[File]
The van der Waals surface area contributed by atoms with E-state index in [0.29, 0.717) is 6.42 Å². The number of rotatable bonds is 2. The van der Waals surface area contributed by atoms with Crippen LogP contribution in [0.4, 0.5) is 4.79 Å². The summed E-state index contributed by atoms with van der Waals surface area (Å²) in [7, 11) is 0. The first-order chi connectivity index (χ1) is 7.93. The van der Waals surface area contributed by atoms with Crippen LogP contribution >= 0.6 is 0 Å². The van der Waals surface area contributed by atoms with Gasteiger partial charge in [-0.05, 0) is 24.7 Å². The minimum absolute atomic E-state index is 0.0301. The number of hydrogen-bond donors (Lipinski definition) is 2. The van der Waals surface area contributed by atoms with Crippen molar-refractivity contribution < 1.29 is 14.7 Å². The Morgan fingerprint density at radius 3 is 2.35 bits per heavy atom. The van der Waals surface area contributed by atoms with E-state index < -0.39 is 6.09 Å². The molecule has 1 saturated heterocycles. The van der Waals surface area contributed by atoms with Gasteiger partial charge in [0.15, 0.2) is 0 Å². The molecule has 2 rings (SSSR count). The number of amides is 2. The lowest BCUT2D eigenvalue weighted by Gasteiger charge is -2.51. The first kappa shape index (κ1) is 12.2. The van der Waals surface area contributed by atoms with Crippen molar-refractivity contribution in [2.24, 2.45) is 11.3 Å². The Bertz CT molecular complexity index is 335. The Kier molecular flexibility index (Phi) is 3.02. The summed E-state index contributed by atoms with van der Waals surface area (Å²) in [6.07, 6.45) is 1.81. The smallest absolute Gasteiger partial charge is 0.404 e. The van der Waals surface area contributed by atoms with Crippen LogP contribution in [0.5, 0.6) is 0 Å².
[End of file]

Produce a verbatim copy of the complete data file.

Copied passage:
The van der Waals surface area contributed by atoms with E-state index in [0.29, 0.717) is 6.42 Å². The number of rotatable bonds is 2. The van der Waals surface area contributed by atoms with Crippen LogP contribution in [0.4, 0.5) is 4.79 Å². The summed E-state index contributed by atoms with van der Waals surface area (Å²) in [7, 11) is 0. The first-order chi connectivity index (χ1) is 7.93. The van der Waals surface area contributed by atoms with Crippen LogP contribution >= 0.6 is 0 Å². The van der Waals surface area contributed by atoms with Gasteiger partial charge in [-0.05, 0) is 24.7 Å². The minimum absolute atomic E-state index is 0.0301. The number of hydrogen-bond donors (Lipinski definition) is 2. The van der Waals surface area contributed by atoms with Crippen molar-refractivity contribution < 1.29 is 14.7 Å². The Morgan fingerprint density at radius 3 is 2.35 bits per heavy atom. The van der Waals surface area contributed by atoms with E-state index < -0.39 is 6.09 Å². The molecule has 1 saturated heterocycles. The van der Waals surface area contributed by atoms with Gasteiger partial charge in [0.15, 0.2) is 0 Å². The molecule has 2 rings (SSSR count). The number of amides is 2. The lowest BCUT2D eigenvalue weighted by Gasteiger charge is -2.51. The first kappa shape index (κ1) is 12.2. The van der Waals surface area contributed by atoms with Crippen molar-refractivity contribution in [2.24, 2.45) is 11.3 Å². The Bertz CT molecular complexity index is 335. The Kier molecular flexibility index (Phi) is 3.02. The summed E-state index contributed by atoms with van der Waals surface area (Å²) in [6.07, 6.45) is 1.81. The smallest absolute Gasteiger partial charge is 0.404 e. The van der Waals surface area contributed by atoms with Crippen LogP contribution in [0.5, 0.6) is 0 Å².